For S/S 18, Sarah Burton chose to stage her menswear collection for Alexander McQueen in Paris. She dabbled with showing in London, before pausing that and crossing the channel. Why? Rumours abound that the London menswear shows might not have the brightest future, what with some of the biggest names combining their menswear and womenswear offers and swapping to the womenswear schedule, so maybe she’s anchoring her ship close to sunnier shores. In Paris, there will always be buyers and there will always be reporters. Here, McQueen doesn’t have the pressure of being a big fish in a small pond.
The location may have changed but the collection was largely business as usual - solid tailoring, some romantic, bohemian elements and lots of studs and metals. Burton and co cleverly avoided doing anything too overtly British, which must have been tempting given the potential of a show in Paris to enforce the history of obsession of the house’s founder. In these times, what with Brexit looming, too much GB promotion would have felt awkward and out of step with the popular mood. Speaking of the latter, the McQueen design team need to do better when it comes to considering who their clothes are for. Who are these suits speaking to? What’s on offer to bring in a young shopper? Does the core clientele understand or care about what’s on the runway?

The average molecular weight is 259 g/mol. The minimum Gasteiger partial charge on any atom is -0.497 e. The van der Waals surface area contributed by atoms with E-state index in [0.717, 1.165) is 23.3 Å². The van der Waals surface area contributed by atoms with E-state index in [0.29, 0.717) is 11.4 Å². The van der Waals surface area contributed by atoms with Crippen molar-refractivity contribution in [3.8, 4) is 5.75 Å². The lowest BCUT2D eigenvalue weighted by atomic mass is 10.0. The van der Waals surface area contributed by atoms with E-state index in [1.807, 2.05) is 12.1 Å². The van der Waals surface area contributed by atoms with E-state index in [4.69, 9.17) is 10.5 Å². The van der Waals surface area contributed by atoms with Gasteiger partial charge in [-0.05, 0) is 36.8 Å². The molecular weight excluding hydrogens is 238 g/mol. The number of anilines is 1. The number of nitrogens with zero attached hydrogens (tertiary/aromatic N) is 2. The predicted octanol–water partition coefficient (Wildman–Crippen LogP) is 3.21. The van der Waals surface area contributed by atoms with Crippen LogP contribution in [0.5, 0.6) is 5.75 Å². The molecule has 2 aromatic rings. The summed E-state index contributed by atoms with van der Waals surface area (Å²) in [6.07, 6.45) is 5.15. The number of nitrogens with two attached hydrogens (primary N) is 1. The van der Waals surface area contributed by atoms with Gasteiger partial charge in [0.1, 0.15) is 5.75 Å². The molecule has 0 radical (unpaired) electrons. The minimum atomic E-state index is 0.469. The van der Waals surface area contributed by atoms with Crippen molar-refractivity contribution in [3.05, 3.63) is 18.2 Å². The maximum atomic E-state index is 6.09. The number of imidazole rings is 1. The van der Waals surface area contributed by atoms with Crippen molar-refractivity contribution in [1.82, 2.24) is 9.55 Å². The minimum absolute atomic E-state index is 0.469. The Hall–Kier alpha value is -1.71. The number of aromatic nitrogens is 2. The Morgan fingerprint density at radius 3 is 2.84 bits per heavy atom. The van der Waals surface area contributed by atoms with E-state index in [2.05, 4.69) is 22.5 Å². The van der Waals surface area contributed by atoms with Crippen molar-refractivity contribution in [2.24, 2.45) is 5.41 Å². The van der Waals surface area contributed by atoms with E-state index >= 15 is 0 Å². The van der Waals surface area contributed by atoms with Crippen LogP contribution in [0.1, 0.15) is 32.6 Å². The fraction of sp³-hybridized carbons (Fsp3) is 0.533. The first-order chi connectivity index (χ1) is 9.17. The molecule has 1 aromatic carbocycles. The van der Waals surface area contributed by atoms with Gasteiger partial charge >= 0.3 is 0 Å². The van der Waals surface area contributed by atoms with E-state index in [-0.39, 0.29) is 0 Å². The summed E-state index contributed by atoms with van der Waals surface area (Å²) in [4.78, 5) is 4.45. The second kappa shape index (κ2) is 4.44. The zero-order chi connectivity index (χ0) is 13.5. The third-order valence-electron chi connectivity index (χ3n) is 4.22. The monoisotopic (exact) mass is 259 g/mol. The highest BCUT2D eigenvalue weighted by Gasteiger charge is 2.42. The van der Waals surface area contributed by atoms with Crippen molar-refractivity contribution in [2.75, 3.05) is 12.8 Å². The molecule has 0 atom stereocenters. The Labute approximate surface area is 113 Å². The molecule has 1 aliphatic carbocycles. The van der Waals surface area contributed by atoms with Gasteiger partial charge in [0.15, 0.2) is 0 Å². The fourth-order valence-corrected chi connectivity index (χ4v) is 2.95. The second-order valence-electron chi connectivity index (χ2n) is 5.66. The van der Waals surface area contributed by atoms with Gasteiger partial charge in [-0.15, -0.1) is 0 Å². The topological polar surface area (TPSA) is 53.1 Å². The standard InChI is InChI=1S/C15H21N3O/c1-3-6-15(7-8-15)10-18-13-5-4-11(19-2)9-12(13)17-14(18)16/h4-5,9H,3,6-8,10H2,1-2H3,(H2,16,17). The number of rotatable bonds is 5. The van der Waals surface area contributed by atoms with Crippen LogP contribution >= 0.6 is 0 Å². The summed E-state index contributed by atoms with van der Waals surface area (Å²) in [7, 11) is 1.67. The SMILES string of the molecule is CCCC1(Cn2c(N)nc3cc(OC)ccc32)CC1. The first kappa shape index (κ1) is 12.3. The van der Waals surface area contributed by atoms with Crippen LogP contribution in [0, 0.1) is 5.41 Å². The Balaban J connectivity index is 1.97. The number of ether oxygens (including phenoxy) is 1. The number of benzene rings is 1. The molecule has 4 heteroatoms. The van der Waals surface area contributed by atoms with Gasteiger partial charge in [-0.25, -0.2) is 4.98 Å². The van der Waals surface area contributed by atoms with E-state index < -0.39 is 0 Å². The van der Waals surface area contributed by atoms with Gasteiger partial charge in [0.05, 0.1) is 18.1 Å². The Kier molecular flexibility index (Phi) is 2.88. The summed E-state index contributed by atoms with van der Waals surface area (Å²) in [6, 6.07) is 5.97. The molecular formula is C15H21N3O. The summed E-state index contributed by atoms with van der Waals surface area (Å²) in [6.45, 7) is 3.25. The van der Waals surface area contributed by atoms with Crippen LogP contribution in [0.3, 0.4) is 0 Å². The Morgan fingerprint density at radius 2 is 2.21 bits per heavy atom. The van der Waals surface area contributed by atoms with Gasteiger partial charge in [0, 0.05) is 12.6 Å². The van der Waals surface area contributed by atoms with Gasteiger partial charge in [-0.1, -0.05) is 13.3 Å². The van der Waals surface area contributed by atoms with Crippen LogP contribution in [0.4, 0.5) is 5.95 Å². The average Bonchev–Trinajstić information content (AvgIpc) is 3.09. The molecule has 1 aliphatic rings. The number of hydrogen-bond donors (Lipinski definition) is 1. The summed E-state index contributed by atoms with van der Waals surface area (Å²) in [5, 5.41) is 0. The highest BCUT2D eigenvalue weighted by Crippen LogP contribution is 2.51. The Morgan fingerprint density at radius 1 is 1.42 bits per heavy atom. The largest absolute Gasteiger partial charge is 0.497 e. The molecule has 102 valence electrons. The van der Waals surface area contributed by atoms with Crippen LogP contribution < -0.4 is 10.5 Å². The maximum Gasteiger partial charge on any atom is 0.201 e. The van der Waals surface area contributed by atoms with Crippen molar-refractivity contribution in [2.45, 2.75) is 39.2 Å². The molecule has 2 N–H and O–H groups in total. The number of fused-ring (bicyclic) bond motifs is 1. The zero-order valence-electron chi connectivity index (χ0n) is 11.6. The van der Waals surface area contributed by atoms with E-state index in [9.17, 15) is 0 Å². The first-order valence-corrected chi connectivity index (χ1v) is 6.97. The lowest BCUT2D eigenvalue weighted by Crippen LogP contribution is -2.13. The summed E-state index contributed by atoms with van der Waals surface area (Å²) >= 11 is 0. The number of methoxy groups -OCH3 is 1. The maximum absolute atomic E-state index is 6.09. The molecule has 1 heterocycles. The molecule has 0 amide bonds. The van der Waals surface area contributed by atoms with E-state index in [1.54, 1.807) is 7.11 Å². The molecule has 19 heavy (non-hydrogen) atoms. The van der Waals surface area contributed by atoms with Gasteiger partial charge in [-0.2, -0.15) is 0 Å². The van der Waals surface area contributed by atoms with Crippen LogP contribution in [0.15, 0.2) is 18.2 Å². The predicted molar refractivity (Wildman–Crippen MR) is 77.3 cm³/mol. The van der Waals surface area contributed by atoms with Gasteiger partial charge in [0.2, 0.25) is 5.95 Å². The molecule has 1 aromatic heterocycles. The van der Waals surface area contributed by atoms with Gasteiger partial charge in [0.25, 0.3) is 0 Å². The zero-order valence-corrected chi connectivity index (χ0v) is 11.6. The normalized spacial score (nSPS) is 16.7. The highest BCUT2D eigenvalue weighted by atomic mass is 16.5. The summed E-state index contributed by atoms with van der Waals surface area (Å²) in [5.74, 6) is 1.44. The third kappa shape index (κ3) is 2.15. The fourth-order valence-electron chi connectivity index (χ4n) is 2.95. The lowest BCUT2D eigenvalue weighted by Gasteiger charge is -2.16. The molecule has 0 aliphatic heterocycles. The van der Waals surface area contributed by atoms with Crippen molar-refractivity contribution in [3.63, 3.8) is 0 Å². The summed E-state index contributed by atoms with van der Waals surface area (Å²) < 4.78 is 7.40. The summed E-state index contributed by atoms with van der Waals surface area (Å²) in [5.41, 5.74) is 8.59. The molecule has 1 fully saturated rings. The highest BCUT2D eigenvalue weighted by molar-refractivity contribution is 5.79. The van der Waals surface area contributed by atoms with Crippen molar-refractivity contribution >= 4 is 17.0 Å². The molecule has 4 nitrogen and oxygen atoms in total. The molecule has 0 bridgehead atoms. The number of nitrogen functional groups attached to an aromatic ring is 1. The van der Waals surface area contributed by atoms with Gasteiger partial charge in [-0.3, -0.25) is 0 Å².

I was most intrigued by the pieces that looked like they’d been designed with a bit of joy and interest in the way men are dressing today. Puffa jackets that looked utterly normal but were actually leather were great. And broderie anglaise shirting was suitably romantic to feel on point for McQueen but suitably relevant, given the wider trend for long, roomy shirts, to feel interesting. Towards the end, a run of pieces appeared distressed thanks to loose silk threads hanging from embroideries. It was meant to be the drama of the collection but it felt gimmicky - not an interesting enough technical feat to impress, and not modern or fresh visually.
So why move to Paris, I wondered on leaving the show. In years past McQueen could have carved out a unique place by offering a sense of London rebellion on the conservative Paris schedule. Much has changed. Today what with a glut of cool young brands, from Vetements to GmbH, and innovators such as Louis Vuitton’s Kim Jones and Balenciaga’s Demna Gvasalia fusing subculture with luxury on the Paris catwalks, the McQueen aesthetic looks expected, normal even. They’re trying to project an illusion of drama and outsider spirit, but the real fashion rebellions are happening elsewhere now.